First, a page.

KUALA LUMPUR: The government is looking into drafting a special law similar to Singapore's Administration of Justice (Protection) Act 2016 to deal with cases related to contempt of court.
Minister in the Prime Minister's Department Datuk Takiyuddin Hassan said the Attorney General's Chambers (AGC) is conducting studies by comparing several legislations in some countries such as the United Kingdom, Singapore, and India.
"The government will also get input from stakeholders related to the matter. Actually, the AGC has looked into this matter since 2010.
"In 2013, a draft of a Bill was completed and it was referred to the judiciary and they provided good feedback," he said in reply to Datuk Liew Vui Keong (Warisan-Batu Sapi) during the Ministerial Question Time on Tuesday (Aug 4).
Liew had asked to state if the government intends to introduce a special law such as the Administration of Justice (Protection) Act 2016 in Singapore in order to deal with the rising number of contempt of court cases especially on social media more effectively.
Takiyuddin said in 2016, the draft of the Bill was in the verification stage at the AGC, however a year before that, the Home Ministry had made amendments to the Sedition Act.
"The amendment to the Sedition Act included matters relating to contempt of court, as such the Bill (that was drafted) needed to be studied again to streamline with the amendments to the Sedition Act," explained Takiyuddin.
He said currently, there are no specific laws to deal with contempt of court, but the judiciary is guided by the principles of Common Law and the Federal Constitution.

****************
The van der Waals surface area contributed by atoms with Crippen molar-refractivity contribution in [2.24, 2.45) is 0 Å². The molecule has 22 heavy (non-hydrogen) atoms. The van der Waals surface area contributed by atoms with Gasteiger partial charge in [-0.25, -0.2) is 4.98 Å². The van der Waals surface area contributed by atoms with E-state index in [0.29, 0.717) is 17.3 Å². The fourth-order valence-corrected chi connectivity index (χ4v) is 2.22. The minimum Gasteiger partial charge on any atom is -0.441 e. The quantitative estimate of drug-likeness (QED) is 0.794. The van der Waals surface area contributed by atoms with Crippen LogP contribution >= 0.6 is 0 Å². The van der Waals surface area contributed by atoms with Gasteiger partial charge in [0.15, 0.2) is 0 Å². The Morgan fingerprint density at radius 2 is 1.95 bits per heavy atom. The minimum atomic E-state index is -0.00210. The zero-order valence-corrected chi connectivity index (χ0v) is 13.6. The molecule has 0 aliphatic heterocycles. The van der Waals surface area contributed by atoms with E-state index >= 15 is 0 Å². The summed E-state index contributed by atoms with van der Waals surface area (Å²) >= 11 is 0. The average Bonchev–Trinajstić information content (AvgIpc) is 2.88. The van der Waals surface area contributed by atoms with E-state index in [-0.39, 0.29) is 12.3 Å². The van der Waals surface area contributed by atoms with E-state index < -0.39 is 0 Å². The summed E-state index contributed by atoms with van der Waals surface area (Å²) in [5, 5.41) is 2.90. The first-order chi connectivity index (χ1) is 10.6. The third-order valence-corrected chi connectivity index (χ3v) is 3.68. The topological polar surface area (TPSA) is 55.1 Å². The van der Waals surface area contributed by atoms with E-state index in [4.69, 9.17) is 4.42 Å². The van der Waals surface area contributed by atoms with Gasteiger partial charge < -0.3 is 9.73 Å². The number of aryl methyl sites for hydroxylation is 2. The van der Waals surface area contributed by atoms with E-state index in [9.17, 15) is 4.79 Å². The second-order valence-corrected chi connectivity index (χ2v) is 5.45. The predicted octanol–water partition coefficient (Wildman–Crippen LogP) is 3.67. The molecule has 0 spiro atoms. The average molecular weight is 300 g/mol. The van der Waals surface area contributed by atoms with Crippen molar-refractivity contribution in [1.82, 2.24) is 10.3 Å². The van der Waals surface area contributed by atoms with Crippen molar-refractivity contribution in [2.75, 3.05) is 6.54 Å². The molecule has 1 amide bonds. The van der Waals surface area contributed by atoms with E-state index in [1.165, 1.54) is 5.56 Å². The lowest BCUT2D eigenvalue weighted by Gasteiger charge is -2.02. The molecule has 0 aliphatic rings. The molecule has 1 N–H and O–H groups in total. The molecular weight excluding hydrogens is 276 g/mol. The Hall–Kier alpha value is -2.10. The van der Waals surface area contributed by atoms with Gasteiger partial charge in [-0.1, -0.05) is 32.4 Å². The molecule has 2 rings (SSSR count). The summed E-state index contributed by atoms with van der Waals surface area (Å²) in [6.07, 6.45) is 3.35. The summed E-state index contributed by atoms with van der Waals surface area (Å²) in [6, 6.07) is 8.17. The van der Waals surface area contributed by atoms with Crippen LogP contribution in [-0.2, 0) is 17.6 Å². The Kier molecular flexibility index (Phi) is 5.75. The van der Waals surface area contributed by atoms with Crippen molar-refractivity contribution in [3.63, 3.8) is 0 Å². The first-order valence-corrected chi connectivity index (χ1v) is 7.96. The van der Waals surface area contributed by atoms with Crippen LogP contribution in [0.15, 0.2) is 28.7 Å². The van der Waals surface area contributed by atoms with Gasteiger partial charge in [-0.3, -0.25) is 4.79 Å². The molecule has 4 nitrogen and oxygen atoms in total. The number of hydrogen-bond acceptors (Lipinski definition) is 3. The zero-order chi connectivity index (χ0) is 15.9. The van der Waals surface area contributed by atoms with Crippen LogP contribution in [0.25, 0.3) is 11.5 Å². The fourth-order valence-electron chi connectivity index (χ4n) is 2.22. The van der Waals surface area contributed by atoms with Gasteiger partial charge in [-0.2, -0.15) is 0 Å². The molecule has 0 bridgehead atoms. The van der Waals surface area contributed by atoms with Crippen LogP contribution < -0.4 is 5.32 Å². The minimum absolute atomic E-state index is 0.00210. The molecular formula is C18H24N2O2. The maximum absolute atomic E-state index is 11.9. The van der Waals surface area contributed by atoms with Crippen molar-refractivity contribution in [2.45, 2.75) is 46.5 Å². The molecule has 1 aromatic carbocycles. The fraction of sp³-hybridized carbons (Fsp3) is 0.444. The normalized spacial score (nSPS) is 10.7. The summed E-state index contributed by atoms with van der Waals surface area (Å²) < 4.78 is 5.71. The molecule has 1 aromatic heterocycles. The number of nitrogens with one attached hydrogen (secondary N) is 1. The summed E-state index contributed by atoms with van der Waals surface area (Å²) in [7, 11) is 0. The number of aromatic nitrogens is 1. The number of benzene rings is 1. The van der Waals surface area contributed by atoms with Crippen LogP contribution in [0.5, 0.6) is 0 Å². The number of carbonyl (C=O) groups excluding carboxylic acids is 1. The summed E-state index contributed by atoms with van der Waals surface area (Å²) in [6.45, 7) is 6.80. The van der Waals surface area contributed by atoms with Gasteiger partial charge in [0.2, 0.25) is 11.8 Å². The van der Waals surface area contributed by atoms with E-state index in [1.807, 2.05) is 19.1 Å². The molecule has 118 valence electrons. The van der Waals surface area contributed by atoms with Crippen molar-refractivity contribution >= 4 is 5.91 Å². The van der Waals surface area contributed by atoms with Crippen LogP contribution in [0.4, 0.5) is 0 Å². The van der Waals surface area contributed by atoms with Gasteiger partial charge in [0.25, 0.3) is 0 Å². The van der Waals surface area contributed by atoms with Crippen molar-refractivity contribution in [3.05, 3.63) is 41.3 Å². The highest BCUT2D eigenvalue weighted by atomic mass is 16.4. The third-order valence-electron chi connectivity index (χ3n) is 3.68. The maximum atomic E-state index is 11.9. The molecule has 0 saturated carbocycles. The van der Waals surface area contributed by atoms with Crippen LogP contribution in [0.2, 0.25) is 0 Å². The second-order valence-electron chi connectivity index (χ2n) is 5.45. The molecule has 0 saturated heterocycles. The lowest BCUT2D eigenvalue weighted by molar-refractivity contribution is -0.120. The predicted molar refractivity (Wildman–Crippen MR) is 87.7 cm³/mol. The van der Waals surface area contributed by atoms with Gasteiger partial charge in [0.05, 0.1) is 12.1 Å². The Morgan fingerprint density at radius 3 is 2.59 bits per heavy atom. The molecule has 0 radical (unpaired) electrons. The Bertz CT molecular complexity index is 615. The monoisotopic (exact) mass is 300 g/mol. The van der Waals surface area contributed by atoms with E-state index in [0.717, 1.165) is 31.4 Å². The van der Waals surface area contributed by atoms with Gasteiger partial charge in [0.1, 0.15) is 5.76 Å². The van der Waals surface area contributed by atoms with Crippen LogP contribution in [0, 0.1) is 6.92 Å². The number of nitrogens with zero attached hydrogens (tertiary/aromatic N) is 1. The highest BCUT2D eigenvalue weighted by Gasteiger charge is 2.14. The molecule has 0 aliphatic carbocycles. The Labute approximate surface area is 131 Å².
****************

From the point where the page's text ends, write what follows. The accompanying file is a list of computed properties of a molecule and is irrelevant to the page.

Meanwhile to a supplementary question, Takiyuddin said he has no qualms if he is summoned by the police over a controversial tweet he had allegedly wrote when former Prime Minister Datuk Seri Najib Razak was sentenced.
Liew, in his supplementary question, had said that contempt of court has become a new normal under the Perikatan Nasional administration.
"We can see leaders in Twitter, saying things over the conviction of a parliamentarian.
"In the Twitter statement, we can see the minister from the other side, together with the Environment and Water Minister (Tuan Ibrahim Tuan Man) and the special envoy to the Middle East (Datuk Seri Abdul Hadi Awang).
"I would like to know if the Minister's statement contradicts the principle of law and are the rules different for ministers and normal individuals," asked Liew.
Liew then read out the tweet allegedly written by the minister.
However, a check by The Star could not find the alleged remark on Takiyuddin's Twitter account.
Takiyuddin said he was not sure which remark Liew was referring to.
He admitted that he and several PAS leaders had visited Najib's house, but said that was not new.
"Once upon a time, when action was taken against (Datuk Seri Anwar Ibrahim), the PAS president had visited him too, so this is normal.
"I am not sure which tweet is being referred to, whether it is my tweet or the tweet of other parties.
"However, as a law practitioner, I am subjected to law. If anything I have done was subjected to a particular law and the police calls me, I am prepared to go to the police station to offer an explanation," he said.
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